• We've broken down those rates by ZIP code in the past, but today we look at it through the lens of community areas β€” aka neighborhoods.
Data: City of Chicago. Chart: Axios graphics
Data: City of Chicago. Chart: Axios graphics

4. Tips and hot links

Illustration of three hot dogs forming the letter Y.
Illustration: Brendan Lynch/Axios

πŸš“ A police watchdog group says there is "overwhelming disparity" when it comes to police stops and use of force against Black Chicagoans. (Daily Line)

πŸ‡ΊπŸ‡¦ From lobbying officials and attending rallies to sending blankets and welcoming refugees, there are lots of ways to support Ukraine. (Tribune)

πŸ’ The Blackhawks GM says it's time for a rebuild. (The Score)

Fresh job openings around town

πŸƒ Turn over a new leaf with our Job Board.

  1. Associate Vice President, Development at Focus Real Estate.
  2. Account Director at Reputation Partners.
  3. Marketing Analyst at Barcodes Inc.

Want more opportunities? Check out our Job Board.

Hiring? Post a Job.

5. Food Fight: fried fish

Photo of fried fish and fries on a plate.
A full order of fish and chips from BIG & little's. Photo: Monica Eng/Axios

After stuffing our faces with paczki, pancakes and king cake, it's time to turn to Lenten foods.

  • For many Catholics, that will mean meatless Fridays over the next 40 days.
  • So, we figured it was a good time to dish about our favorite fried fish.

Monica's pick: BIG & little's does so many things well, but batter frying food items is a particular specialty.

  • Although I prefer fried cod, like the dreamy sandwiches from the old Deluxe in Champaign, I really dig the battered whitefish ($16) and chips cranked out by B&l.
  • They also serve it in a taco and a sandwich to delectable effect.
Photo of fried fish on a bun.
Fried fish heaven at Don's Dock in Des Plaines. Photo: Justin Kaufmann/Axios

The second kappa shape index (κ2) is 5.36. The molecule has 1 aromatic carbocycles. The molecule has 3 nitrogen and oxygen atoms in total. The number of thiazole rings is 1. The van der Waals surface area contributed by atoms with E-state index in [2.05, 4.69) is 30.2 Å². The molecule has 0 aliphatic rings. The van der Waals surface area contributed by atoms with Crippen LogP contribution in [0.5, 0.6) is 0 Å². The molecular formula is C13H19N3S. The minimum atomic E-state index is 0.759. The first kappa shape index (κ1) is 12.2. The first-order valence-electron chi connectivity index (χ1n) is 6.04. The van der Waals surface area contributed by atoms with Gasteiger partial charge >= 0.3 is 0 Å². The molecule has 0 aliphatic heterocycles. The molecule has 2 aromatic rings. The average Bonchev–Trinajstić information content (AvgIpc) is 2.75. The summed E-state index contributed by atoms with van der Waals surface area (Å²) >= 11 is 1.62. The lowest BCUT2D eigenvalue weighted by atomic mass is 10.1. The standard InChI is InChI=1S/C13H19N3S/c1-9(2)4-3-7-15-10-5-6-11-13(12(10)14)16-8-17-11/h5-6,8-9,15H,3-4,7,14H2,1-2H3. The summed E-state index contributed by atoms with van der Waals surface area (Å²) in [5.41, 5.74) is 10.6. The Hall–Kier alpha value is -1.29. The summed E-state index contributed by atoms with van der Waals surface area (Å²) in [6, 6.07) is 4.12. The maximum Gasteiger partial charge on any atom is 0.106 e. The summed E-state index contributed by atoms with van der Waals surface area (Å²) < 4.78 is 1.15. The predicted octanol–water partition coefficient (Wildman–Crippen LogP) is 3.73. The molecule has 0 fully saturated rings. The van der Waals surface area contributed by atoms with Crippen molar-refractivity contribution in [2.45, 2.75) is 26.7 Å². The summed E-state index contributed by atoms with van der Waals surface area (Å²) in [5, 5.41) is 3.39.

Justin's pick: Let's head out to the suburbs! I'm going with Don's Dock Seafood on Northwest Highway in Des Plaines.

Don's Dock has been in business for 71 years. They offer up smoked delicacies like lobster rolls and fried walleye and perch.

  • But for me, it's all about the fried cod sandwich ($7.45). The cod comes on a flaky, buttery bun. Points for the lettuce, tomato and onion.
  • They also have fish chips (seen above) that are more bite-size nuggets, which I prefer over larger pieces that fall apart after one dip in the sauce.
  • And yes, I ate both.

πŸ“¬ Reply with your picks and we'll share next week.

6. Photo(s) of day: Spring Training

Photo of three baseball players kneeling.
Chicago Cubs manager Phil Cavaretta (left) talks strategy with shortstop Ernie Banks (center) and second baseman Gene Baker (right) at spring training in Mesa, Arizona in March 1954. Photo: Bettmann/Getty Images

Due to labor strife, MLB will miss regular season games for the first time in 27 years. They've officially canceled the first two series of the year and more could be coming.

⚾️ This also means spring training is on hold. Can there even be spring if there's no spring training?

  • To help with baseball malaise, here are some fun photos from the Getty archives.
Photo of three men throwing baseballs.
Pitchers for the Chicago White Sox (left to right), Jack Hallett, John Rigney, and Thornton Lee, during spring training in Pasadena, California in 1941. Photo: Bettmann/Getty Images
Photo of baseball players stretching on the field.
The Cubs stretching before a spring training game against the San Francisco Giants in Scottsdale, Arizona in March 1985. Photo: Mickey Pfleger/Sports Illustrated via Getty Images
Photo of a baseball player stretching
Chicago White Sox slugger Dick Allen stretches during spring training in Sarasota, Florida in March 1973. Photo: Walter Iooss Jr./Sports Illustrated via Getty Images
Photo of a baseball manager high-fiving fans.
Cubs manager Joe Maddon walks to the field through a crowd of Cubs fans prior to a spring training game in Phoenix, Arizona. March 2019. Photo by Norm Hall/Getty Images

Editor's note: Yesterday's 1 big thing was updated to clarify that the Chicago Fire player the city is using to promote vaccine awareness, Stanislav Ivanov, is from Bulgaria, not Poland. We have a request for clarification into the city and may have more on this story next week, so stay tuned.

Our picks:

πŸ’‰ Monica is comforted by all the emails theaters are sending to remind her to bring her vax card and mask to upcoming shows.

πŸ’Ώ Justin is on a Tears for Fears kick. No, not the new album, but the old stuff. I wrote the newsletter today listening to Songs from the Big Chair on repeat.